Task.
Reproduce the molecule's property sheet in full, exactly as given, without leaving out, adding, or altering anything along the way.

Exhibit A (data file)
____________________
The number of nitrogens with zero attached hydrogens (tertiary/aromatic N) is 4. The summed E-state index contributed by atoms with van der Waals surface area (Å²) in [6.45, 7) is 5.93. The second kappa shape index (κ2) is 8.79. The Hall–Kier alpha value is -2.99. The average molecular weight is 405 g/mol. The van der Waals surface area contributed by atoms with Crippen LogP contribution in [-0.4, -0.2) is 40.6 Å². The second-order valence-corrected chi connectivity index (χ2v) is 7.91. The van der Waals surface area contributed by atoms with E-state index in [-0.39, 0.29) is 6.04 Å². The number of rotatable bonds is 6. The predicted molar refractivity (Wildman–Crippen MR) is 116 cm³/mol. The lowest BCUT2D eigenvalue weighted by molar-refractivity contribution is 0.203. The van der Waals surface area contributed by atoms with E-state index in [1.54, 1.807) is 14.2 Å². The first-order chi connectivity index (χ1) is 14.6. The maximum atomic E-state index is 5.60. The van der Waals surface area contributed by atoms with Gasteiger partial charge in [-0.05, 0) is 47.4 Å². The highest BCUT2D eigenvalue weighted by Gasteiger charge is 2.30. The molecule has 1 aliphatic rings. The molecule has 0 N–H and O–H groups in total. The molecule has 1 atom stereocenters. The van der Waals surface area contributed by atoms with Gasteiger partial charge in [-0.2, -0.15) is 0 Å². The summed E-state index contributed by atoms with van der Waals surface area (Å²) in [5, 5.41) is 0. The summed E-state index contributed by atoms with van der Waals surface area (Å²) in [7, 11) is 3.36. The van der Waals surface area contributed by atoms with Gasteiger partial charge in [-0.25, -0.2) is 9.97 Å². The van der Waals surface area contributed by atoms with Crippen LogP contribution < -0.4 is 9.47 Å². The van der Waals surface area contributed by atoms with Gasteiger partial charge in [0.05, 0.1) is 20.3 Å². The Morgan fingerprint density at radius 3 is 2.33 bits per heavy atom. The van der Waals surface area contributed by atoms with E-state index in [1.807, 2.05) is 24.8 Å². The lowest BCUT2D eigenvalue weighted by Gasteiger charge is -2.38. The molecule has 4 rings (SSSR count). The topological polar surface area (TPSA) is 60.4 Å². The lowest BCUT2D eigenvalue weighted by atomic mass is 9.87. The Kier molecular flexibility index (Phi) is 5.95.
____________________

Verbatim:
The number of nitrogens with zero attached hydrogens (tertiary/aromatic N) is 4. The summed E-state index contributed by atoms with van der Waals surface area (Å²) in [6.45, 7) is 5.93. The second kappa shape index (κ2) is 8.79. The Hall–Kier alpha value is -2.99. The average molecular weight is 405 g/mol. The van der Waals surface area contributed by atoms with Crippen LogP contribution in [-0.4, -0.2) is 40.6 Å². The second-order valence-corrected chi connectivity index (χ2v) is 7.91. The van der Waals surface area contributed by atoms with E-state index in [-0.39, 0.29) is 6.04 Å². The number of rotatable bonds is 6. The predicted molar refractivity (Wildman–Crippen MR) is 116 cm³/mol. The lowest BCUT2D eigenvalue weighted by molar-refractivity contribution is 0.203. The van der Waals surface area contributed by atoms with E-state index in [1.54, 1.807) is 14.2 Å². The first-order chi connectivity index (χ1) is 14.6. The maximum atomic E-state index is 5.60. The van der Waals surface area contributed by atoms with Gasteiger partial charge in [-0.05, 0) is 47.4 Å². The highest BCUT2D eigenvalue weighted by Gasteiger charge is 2.30. The molecule has 1 aliphatic rings. The molecule has 0 N–H and O–H groups in total. The molecule has 1 atom stereocenters. The van der Waals surface area contributed by atoms with Gasteiger partial charge in [-0.2, -0.15) is 0 Å². The summed E-state index contributed by atoms with van der Waals surface area (Å²) in [5, 5.41) is 0. The summed E-state index contributed by atoms with van der Waals surface area (Å²) in [7, 11) is 3.36. The van der Waals surface area contributed by atoms with Gasteiger partial charge in [-0.25, -0.2) is 9.97 Å². The van der Waals surface area contributed by atoms with Crippen LogP contribution < -0.4 is 9.47 Å². The van der Waals surface area contributed by atoms with Gasteiger partial charge in [0.05, 0.1) is 20.3 Å². The Morgan fingerprint density at radius 3 is 2.33 bits per heavy atom. The van der Waals surface area contributed by atoms with E-state index in [1.807, 2.05) is 24.8 Å². The lowest BCUT2D eigenvalue weighted by Gasteiger charge is -2.38. The molecule has 4 rings (SSSR count). The topological polar surface area (TPSA) is 60.4 Å². The lowest BCUT2D eigenvalue weighted by atomic mass is 9.87. The Kier molecular flexibility index (Phi) is 5.95.